fool, if it don't. Ten thousand pounds, and such Heart. And yet, I think, I may reasonably a lass as you are, is no contemptible offer to a be allowed to boggle at marrying the niece in younger brother. But are you not under strange the very moment that you are debauching the agitations ? Prithee, how does your pulse beat?

Bel. High and low; I have much ado to be Con. Why, truly, there may be something in valiant: Is it not very strange to go to bed with that. But have not you a good opinion enough a inan? of your own parts, to believe you could keep a Lady Brute. Um-it is a little odd at first, but wife to yovrself?

it will soon grow easy to you. Heart. I should have, if I had a good opinion enough of hers, to believe she could do as

Enter Constant and HEARTFREE, much by me. l'or, to do thein right, after all, the Good-morrow, gentlemen ! Ilow have you slept wite seldom rambles, till the husband shews her after your adventure?

Heart. Some careful thoughts, ladies, on your Con 'lis true, a man of real worth scarce accounts, have kept us waking. ever is a cuckold, but by his own fault. Women Bel. And some careful thoughts on your own, are not naturally lewd ; there must be some- I believe, have hindered you from sleeping. Pray, thing to urge them to it. They'll cuckold a how does this matrimonial project relish with churl, out of revenge ; a fool, because they you? despise. hiin ; a beast, because they leath Heart. Why, faith, even as storming towns him. But, when they make told with a man does with soldiers, where the hopes of delicious they once had a well-grounded value for, plunder banishes the fear of being knocked on 'tis, because they first see themselves neglected the head.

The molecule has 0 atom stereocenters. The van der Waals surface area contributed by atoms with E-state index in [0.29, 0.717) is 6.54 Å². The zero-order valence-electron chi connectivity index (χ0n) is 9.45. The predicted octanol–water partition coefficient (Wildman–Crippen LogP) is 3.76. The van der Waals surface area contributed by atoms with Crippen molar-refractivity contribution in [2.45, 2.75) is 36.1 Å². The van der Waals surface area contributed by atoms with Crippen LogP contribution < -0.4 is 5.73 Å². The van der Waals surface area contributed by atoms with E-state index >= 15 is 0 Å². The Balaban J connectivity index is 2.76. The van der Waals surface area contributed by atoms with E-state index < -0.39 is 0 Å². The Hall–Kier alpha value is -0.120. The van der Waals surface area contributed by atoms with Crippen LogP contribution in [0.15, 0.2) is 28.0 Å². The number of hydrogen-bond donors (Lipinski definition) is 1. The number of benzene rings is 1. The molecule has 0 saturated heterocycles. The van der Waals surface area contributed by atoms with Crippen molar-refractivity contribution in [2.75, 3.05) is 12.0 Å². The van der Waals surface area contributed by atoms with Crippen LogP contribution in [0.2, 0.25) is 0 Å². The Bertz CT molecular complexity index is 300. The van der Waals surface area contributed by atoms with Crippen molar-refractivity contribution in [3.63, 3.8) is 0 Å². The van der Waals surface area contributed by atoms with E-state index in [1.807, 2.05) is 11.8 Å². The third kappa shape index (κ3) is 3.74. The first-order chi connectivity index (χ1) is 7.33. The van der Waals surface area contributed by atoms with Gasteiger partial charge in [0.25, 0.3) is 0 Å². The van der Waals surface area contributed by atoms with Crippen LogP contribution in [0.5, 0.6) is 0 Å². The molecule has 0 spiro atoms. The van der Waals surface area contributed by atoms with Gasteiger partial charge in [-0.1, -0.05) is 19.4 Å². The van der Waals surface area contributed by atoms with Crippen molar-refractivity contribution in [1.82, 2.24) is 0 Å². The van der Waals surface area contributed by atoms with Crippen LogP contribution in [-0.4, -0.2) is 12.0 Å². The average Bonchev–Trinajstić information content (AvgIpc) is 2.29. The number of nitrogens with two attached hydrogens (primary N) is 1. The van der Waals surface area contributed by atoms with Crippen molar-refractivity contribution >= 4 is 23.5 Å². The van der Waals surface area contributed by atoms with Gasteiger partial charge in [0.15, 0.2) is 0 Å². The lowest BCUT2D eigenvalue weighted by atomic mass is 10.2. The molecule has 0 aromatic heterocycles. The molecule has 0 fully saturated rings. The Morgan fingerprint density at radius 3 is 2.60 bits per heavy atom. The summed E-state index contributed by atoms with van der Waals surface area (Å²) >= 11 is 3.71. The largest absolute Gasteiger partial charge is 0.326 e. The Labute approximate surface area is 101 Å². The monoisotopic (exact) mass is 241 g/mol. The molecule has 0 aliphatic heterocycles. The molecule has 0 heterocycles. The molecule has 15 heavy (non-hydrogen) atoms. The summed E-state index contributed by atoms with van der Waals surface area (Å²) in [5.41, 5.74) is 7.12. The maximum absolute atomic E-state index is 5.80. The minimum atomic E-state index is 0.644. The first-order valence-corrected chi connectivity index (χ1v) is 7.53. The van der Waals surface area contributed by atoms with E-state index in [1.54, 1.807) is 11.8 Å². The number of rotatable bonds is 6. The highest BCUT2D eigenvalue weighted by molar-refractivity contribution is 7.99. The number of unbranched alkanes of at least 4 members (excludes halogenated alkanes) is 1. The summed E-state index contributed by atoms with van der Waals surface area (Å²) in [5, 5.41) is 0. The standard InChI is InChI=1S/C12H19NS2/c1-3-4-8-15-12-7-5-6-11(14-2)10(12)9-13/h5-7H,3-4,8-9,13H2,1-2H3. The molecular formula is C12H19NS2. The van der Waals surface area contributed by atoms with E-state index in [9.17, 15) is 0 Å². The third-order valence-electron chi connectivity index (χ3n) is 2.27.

Bel. Is it then possible, after all, that you dare Heart. Well then, shall I marry, or die a think of downright lawful wedlock? maid?

Heart. Madam, you have made me so foolCon. Why faith, Heartfree, matrimony is like hardy, I dare do any thing. an army going to engage. Love's the forlorn Bel. Then, sir, I challenge you; and matrimohope, which is soon cut off; the marriage knot ny's the spot, where I expect you. is the main body, which may stand buff a Heurt. 'Tis enough; i'll not fail (Aside.] So, long long time; and repentance is the rear- I am in for Hobbe's voyage; a great leap guard, which rarely gives ground, as long as the in the dark. main body has a being.

Lady Brute. Well, gentlemen, this matter beHeart, Conclusion, then; you advise me to ing concluded, then, have you got your lessons reawhore on as you do.

dy; for sir John is grown such an atheist of late, Con. That's not concluded yet. For though mar- he'll believe nothing upon easy terms ? riage be a lottery, in which there are a wond- Con. We'll find ways to extend his faith, maous many blanks; yet there is one inestimable dam. But, pray, how do you find him this mornlot, in ubich the only heaven on earth is writing?